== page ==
In repeated surveys relating to the country, law and order, lack of social equity and poor infrastructural facilities besides endemic corruption show up as major concerns for investors and those doing business or looking to do business in the country.
In the past couple of months, happenings in the country such as the witchcraft killings and the attack by the PNG armed forces on the nation’s top medical facility have been bizarre enough to undermine investor confidence in the country’s future as a stable society that is on the path to economic success, distributing the rich spoils of earnings from its mineral wealth through the various rungs of its complex society.
As well as the government, businesses big and small that are operating in the country have a stake in the country’s future.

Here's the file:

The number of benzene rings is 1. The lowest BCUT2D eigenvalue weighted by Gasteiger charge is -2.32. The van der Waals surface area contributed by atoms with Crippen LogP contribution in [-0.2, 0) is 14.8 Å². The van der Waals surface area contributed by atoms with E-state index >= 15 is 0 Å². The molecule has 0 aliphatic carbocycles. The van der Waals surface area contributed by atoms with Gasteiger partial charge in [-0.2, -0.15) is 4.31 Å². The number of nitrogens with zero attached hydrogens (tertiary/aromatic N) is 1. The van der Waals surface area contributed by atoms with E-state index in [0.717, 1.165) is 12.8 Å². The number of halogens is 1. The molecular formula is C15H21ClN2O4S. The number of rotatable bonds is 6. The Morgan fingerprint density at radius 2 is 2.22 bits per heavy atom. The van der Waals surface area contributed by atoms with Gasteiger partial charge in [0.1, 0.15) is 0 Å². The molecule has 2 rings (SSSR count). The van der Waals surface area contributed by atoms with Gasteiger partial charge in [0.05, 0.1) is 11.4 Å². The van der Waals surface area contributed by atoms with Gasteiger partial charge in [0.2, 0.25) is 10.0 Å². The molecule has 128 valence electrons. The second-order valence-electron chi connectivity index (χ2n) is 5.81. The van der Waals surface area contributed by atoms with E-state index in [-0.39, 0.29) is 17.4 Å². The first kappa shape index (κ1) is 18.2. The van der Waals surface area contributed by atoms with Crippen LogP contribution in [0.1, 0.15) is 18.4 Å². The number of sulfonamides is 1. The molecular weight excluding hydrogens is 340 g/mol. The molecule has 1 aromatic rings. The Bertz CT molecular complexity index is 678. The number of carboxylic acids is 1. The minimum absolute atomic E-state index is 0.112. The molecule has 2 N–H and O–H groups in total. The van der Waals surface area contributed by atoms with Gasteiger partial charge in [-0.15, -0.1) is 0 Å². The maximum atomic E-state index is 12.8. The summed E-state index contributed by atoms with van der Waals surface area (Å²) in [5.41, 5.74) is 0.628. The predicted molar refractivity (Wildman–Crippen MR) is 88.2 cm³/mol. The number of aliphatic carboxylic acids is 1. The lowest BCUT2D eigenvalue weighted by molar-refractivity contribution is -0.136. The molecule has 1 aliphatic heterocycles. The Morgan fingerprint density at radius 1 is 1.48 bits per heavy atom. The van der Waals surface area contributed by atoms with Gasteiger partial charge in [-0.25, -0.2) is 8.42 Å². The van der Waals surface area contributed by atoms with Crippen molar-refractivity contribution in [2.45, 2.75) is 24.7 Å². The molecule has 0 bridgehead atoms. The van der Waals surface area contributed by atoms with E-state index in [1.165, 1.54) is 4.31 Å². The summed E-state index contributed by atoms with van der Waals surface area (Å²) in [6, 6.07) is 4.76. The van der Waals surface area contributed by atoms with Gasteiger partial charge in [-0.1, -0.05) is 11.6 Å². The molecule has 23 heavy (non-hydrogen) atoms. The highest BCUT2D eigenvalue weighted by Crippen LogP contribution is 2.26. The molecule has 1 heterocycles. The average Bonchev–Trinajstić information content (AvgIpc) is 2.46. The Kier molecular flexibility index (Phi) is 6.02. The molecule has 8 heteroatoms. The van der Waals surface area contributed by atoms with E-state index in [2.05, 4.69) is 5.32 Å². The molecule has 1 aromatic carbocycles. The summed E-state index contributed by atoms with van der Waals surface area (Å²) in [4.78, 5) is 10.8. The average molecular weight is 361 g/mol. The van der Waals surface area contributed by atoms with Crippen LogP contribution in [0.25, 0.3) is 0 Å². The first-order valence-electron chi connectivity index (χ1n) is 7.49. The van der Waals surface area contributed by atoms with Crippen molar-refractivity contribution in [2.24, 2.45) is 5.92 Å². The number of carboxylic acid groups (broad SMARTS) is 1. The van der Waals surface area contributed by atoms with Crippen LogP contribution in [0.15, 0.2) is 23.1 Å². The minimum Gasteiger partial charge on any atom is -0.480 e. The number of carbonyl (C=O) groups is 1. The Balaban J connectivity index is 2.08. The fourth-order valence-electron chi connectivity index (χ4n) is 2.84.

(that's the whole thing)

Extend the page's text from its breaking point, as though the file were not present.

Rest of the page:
While the government might be hamstrung by the lack of human capacity to implement policies to lift the majority of the people to realise their full economic potential, businesses could very well rise to the occasion and chip in—not just with funding but also know-how and helping build human capacity.
Incompetence on the part of the government and apathy on the part of businesses while being focused on short-term gains would undoubtedly leave the majority of the country’s population behind, creating even bigger gaps between the rich and the poor and an environment of greater uncertainty accentuated by violence, tribal warfare and even a mutinous law and order machinery—shades of all of which we have seen in the past two months.